Clinical Progress of Antibody-Drug Conjugates



Antibody-drug conjugates (ADCs) continue to emerge as a strong and promising strategy for target cancer therapy. Today, there are four ADCs approved and commercially available in the US, with another 175 investigational ADCs in development, from early discovery to clinical phase III trials, across both hematologic malignancies and solid tumor indications. Some of these trials are single-agent trials, while others are combinations. Companies are leveraging on lessons learned from first and second-generation trials to inform on next-generation ADC designs.

In this second installment of our 2-part ADC program, PEGS Boston’s 9th Annual Clinical Progress of Antibody-Drug Conjugates will invite investigators to share their latest results from preclinical and clinical trials, lessons learned to inform drug design & dosing, and strategies to improve safety, efficacy and patient outcomes.

Final Agenda


12:00 pm Registration

12:35 Luncheon in the Exhibit Hall with Poster Viewing


1:40 Chairperson’s Opening Remarks

Gregory P. Adams, PhD, CSO, Sesen Bio

1:50 Single-Cell PK/PD of Antibody-Drug Conjugates and Immuno-Oncology Agents to Design More Effective Therapies

Thurber_GregGreg Thurber, PhD, Assistant Professor, Chemical Engineering and Biomedical Engineering, University of Michigan

Antibody-drug conjugates and checkpoint inhibitors are powerful agents in the treatment of cancer. However, the delivery and distribution of these agents in the tumor microenvironment is complex. We are using single-cell measurements within the tumor to inform better decisions on drug design and dosing.

2:20 Strategies for Dosing Schedule to Maximize Therapeutic Index of ADCs

Mary Jane Hinrichs, PhD, Associate Director, Clinical Scientist, MedImmune

2:50 Developing Antibody-Drug Conjugates as Targeted Conditioning Agents for Bone Marrow Transplant

McDonagh_CharlotteCharlotte McDonagh, PhD, Vice President, Head, Biotherapeutics, Magenta Therapeutics

Many diseases can be cured by a bone marrow transplant. Prior to transplant, patients are conditioned by removing their own bone marrow stem cells using toxic, non-selective chemotherapy and radiation. Many patients suffer serious side effects, and others refuse a transplant. This presentation will highlight preclinical development of antibody-drug conjugates that may be safer, targeted agents for patient preparation with the aim of extending the use of curative bone marrow transplant and improving patient outcomes.

3:20 Sponsored Presentation (Opportunity Available)

3:50 Networking Refreshment Break


4:20 Preclinical Study of Liver Injury Induced by T-DM1: Molecular Mechanisms of T-DM1-Induced Hepatotoxicity

Wu_WenJinWen Jin Wu, MD, PhD, Senior Investigator, OBP, CDER, FDA

Hepatotoxicity is one of the serious adverse events associated with T-DM1. We show that T-DM1 is internalized upon binding to cell surface HER2, resulting in DM1-associated cytotoxicity, including disorganized microtubules, nuclear fragmentation/multiple nuclei, and cell growth inhibition. Based on our data, we propose that T-DM1-induced upregulation of TNFa enhances the liver injury that may be initially caused by DM1-mediated intracellular damage. In addition, a novel target that mediates T-DM1-induced hepatotoxicity will also be discussed.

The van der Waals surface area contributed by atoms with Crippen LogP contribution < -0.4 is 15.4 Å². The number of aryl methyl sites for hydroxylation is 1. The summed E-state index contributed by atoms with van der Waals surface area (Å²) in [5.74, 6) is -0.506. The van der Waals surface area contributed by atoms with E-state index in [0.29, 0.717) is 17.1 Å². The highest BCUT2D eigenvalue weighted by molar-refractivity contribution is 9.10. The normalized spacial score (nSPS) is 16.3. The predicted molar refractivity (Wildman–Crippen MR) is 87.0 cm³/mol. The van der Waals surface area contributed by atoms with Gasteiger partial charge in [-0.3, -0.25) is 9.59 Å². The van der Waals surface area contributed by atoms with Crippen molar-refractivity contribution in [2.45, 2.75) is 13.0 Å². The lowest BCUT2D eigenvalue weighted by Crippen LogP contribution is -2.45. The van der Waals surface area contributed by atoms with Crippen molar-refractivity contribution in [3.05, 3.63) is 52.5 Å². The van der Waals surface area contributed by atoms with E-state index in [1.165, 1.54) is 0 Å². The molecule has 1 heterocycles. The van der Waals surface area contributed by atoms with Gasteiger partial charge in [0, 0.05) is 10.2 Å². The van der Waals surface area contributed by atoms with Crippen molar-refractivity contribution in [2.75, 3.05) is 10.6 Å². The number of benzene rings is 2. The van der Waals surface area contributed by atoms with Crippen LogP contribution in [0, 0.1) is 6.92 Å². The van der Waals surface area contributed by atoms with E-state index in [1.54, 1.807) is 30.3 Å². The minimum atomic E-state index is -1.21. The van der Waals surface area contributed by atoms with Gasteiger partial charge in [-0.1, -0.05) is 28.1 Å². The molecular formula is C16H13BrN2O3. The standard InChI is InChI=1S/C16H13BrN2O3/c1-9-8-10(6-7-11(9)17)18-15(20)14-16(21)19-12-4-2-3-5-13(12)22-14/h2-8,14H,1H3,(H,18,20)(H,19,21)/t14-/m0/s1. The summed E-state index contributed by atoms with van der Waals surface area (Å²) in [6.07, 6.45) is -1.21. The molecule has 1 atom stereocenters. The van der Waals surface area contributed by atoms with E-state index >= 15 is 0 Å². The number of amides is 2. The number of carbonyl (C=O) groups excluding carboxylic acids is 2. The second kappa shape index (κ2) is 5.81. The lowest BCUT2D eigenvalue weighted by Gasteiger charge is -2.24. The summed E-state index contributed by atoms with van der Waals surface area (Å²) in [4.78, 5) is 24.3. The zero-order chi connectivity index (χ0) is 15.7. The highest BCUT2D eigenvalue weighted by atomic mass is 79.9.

4:50 Improving the Efficacy and Safety Profile of a Recombinant Immunotoxin by Mitigating Immunogenicity with Tolerogenic Nanoparticles

Kishimoto_KeiKei Kishimoto, PhD, CSO, Selecta Biosciences

We have developed tolerogenic nanoparticles encapsulating rapamycin (SVP-Rapamycin) that have been shown the ability to inhibit the formation of anti-drug antibodies against an immunogenic enzyme therapy for severe, chronic gout in humans. In collaboration with the NCI, preclinical studies have demonstrated SVP-Rapamycin inhibits the formation of anti-drug antibodies to LMB-100, a mesothelin-directed immunotoxin. The safety and tolerability of SEL-402, a combination of LMB-100 co-administered with SVP-Rapamycin, is currently being evaluated for the treatment of mesothelioma in a Phase I clinical trial.

5:20 End of Day

5:20 Registration for Dinner Short Courses

Recommended Dinner Short Course*

SC12: Design Strategies and Development of ADCs

Robert Lutz, PhD, Principal Consultant, Crescendo Biopharma Consulting


*Separate registration required.


8:00 am Morning Coffee

8:30 Chairperson’s Remarks

Greg Thurber, PhD, Assistant Professor, Chemical Engineering and Biomedical Engineering, University of Michigan

8:35 KEYNOTE PRESENTATION: The House of Vedotins

Lechleider_RobertRobert J. Lechleider, MD, Senior Vice President, Clinical Development, Seattle Genetics

Antibody-drug conjugates have proven effective in treating an array of cancers. Among the most active drug-linker combinations is monomethyl-auristatin E (MMAE) coupled to a targeting antibody via a valine-citrulline linker. MMAE conjugates have shown activity in heme and solid tumors using a number of targeting antibodies. The role and future of MMAE drug conjugates in the treatment of cancer will be discussed.